A second try, and a new career path, for St. Scholastica grad
Sam Schlater went back to college in his 30s, juggling parenthood, classes and a part-time job on his way to a bachelor’s degree
DULUTH — In 2018, Samuel Schlater started to recognize the writing on the wall.
Then 33, he knew he wouldn’t be a stay-at-home dad forever to his three children, who were 8, 6 and 1 at the time. He enrolled at the College of St. Scholastica, where his wife, Amber Schlater, is a biology professor, to pursue a degree in elementary education.
“I thought it was important to get back in there,” he told the News Tribune. “I needed a new career path. And as challenging, as daunting as it seemed, going back to college seemed like the right move at the time.”
He’s set to be one of about 480 people set to graduate from the college Saturday. Both of Schlater’s parents are retired teachers, he said, and he felt the profession’s pull after his oldest child was born.
“That calling just grew stronger and stronger,” Schlater said.
He took an earlier stab at higher education in 2006 at the University of Cincinnati, but “life happened,” as Schlater put it, and he didn’t finish his degree. In 2008, Schlater met Amber and started a family with her in Fort Collins, Colorado, and moved with her to Ontario, Canada, and then to Duluth after she was offered a job at St. Scholastica in 2016.
Schalter worked part time as a custodian at St. Luke’s hospital, juggling it alongside parenting and studying. Amber would work during the day while Sam parented at home, and they’d swap responsibilities in the afternoon. Or they’d orchestrate child care between their classes, handing their youngest off as one parent finished a class and the other began another.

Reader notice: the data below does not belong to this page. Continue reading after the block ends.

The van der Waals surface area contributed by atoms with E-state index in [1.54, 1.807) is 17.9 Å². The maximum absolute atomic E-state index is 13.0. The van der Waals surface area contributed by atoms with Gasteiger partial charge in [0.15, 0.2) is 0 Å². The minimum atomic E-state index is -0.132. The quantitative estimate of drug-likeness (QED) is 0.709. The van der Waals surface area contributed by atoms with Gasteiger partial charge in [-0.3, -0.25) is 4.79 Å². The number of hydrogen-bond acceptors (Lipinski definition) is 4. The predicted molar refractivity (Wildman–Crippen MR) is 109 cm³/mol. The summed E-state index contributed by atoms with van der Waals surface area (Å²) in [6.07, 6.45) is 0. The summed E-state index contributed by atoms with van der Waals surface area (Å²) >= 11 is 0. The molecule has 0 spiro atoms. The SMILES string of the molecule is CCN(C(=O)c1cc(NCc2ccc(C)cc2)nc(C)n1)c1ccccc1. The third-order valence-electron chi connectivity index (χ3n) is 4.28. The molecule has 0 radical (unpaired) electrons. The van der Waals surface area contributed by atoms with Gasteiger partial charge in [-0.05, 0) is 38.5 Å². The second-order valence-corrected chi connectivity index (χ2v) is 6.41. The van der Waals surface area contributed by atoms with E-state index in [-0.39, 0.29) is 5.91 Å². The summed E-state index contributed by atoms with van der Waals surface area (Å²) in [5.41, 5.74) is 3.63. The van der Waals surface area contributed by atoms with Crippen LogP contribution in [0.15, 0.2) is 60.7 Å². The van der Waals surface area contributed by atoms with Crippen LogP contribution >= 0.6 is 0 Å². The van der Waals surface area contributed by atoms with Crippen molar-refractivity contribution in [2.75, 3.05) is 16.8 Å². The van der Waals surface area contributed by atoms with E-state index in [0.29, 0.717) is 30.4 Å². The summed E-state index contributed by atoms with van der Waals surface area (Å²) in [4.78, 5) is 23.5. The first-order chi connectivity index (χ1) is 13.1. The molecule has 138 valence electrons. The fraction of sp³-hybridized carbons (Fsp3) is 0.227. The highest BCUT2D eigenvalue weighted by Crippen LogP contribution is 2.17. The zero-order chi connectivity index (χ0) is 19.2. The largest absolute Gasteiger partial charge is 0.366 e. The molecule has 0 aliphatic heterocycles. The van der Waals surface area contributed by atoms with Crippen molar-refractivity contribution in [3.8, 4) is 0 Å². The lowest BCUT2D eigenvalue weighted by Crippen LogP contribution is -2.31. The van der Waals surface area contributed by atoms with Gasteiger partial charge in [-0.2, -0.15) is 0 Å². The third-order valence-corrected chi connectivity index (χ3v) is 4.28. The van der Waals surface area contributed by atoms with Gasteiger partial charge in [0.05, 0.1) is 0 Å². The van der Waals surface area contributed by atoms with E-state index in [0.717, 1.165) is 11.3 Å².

Somewhere in the middle of all that “synchronized shuffling,” Sam Schlater said, he’d study for his classes, often around midnight after his shift at the hospital, or for the hour or so before Amber returned from teaching. His final year at St. Scholastica, when his youngest child was old enough for kindergarten classes, was the first when he didn’t have to coordinate his responsibilities so precisely.
The arrangement was stressful, Sam Schlater said, and the prior four years felt like they went by in a blur. But college, he found, came to him more easily in his 30s than it did in his 20s.
“I don’t know if I had that drive and passion or even understanding of what it meant to get your college degree and where that would bring you later in life,” he said, “and now, I know exactly why and how.”
Beyond the accomplishment itself and the career it’ll help open for him, Schlater’s degree also helped him win a bet with his brother. Earning his bachelor’s put Schlater’s brother on the hook for $1,000, a sum he paid early by taking Schlater, a fan of the Cincinnati Bengals football team, to watch the team play — and win — the AFC championship game last January en route to their first Super Bowl appearance since 1988.
“It was,” Schlater said Thursday of the Bengals game, “the crowning achievement.”